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Probe Leader Called A Tough Prosecutor

John H. Durham is a federal prosecutor in Connecticut.
John H. Durham is a federal prosecutor in Connecticut. (Bob Child - AP)
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By Dafna Linzer
Washington Post Staff Writer
Thursday, January 3, 2008

John H. Durham, who was appointed yesterday to lead a criminal probe into the destruction of the CIA's interrogation tapes, oversaw corruption charges against a Republican governor in Connecticut, put away FBI agents in Boston and prosecuted many of New England's Mafia bosses.

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Former colleagues said the deputy U.S. attorney is known for seeking maximum sentences, shunning plea bargains and avoiding the spotlight. Four friends said they could not recall him losing a case in more than 30 years as a prosecutor, almost all of it spent fighting organized crime and gang violence in Connecticut.

Two former prosecutors and a Justice Department official said that Durham, 57, was recommended for his assignment by his former boss, Kevin J. O'Connor, who was the U.S. attorney in Connecticut until he became an assistant to Attorney General Alberto R. Gonzales shortly before Gonzales resigned last year. O'Connor is awaiting confirmation as an associate attorney general.

Durham, a career prosecutor and registered Republican, has served as the No. 2 to four U.S. attorneys in Connecticut -- two Democrats and two Republicans. Friends describe him as nonpartisan and driven by a strong sense of morality that paid off in cases against violent criminals. He met President Bush in 2005, when Bush visited Connecticut for a fundraiser, said Tom Carson of the U.S. attorney's office in Connecticut.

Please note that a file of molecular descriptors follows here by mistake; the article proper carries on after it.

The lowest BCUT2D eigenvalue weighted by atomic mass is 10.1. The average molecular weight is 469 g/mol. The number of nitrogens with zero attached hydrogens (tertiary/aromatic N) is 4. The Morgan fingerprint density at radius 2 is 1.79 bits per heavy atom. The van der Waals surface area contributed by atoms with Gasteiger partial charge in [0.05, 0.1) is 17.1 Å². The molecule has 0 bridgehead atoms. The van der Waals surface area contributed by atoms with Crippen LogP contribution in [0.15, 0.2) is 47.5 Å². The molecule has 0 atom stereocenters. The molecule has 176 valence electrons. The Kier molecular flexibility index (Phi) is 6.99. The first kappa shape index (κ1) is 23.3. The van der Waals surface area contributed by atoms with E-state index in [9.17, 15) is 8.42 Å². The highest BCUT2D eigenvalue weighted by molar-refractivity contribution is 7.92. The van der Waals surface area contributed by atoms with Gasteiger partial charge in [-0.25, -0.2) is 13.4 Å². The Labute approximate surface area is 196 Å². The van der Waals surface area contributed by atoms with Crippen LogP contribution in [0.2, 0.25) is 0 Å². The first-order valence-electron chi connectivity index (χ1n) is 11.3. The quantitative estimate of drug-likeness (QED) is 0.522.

Several courtroom adversaries compared Durham, a Roman Catholic reared in the Northeast, to Patrick J. Fitzgerald, the staid U.S. attorney in Chicago who served as special prosecutor in the investigation of the leaked identity of a CIA officer. "He's Fitzgerald with a sense of humor," said Hugh O'Keefe, a Connecticut criminal defense lawyer who has known Durham for 20 years.

But Durham has had little experience with national security issues and with cases involving executive authority that appear to be less than black-and-white. His probe may require calling lawyers and aides to Bush, Vice President Cheney, Secretary of State Condoleezza Rice and the CIA before a grand jury to testify about their knowledge of the tapes' destruction.

"John is a dedicated prosecutor who sees things in absolute terms," said H. James Pickerstein, a former chief assistant U.S. attorney who hired Durham in the Connecticut office in the 1980s before he retired to become a defense lawyer. Pickerstein said Durham relied on a "good versus evil" vision of the world while overseeing the probe of former governor John G. Rowland.

Rowland was sentenced to a year and a day in federal prison and four months of home confinement for accepting $107,000 in gifts from people doing business with the state and for not paying taxes on them. "It wasn't an easy case, but John was single-minded in his pursuit of the truth," Pickerstein said.

Stanley A. Twardy, another former U.S. attorney for Connecticut, said the politics of the CIA probe will not sway Durham. "The complex nature of this case won't be lost on John," Twardy said. "He will pick up on the nuances and the public, at the end of the day, will have a full picture of what went on."

Researcher Julie Tate contributed to this report.


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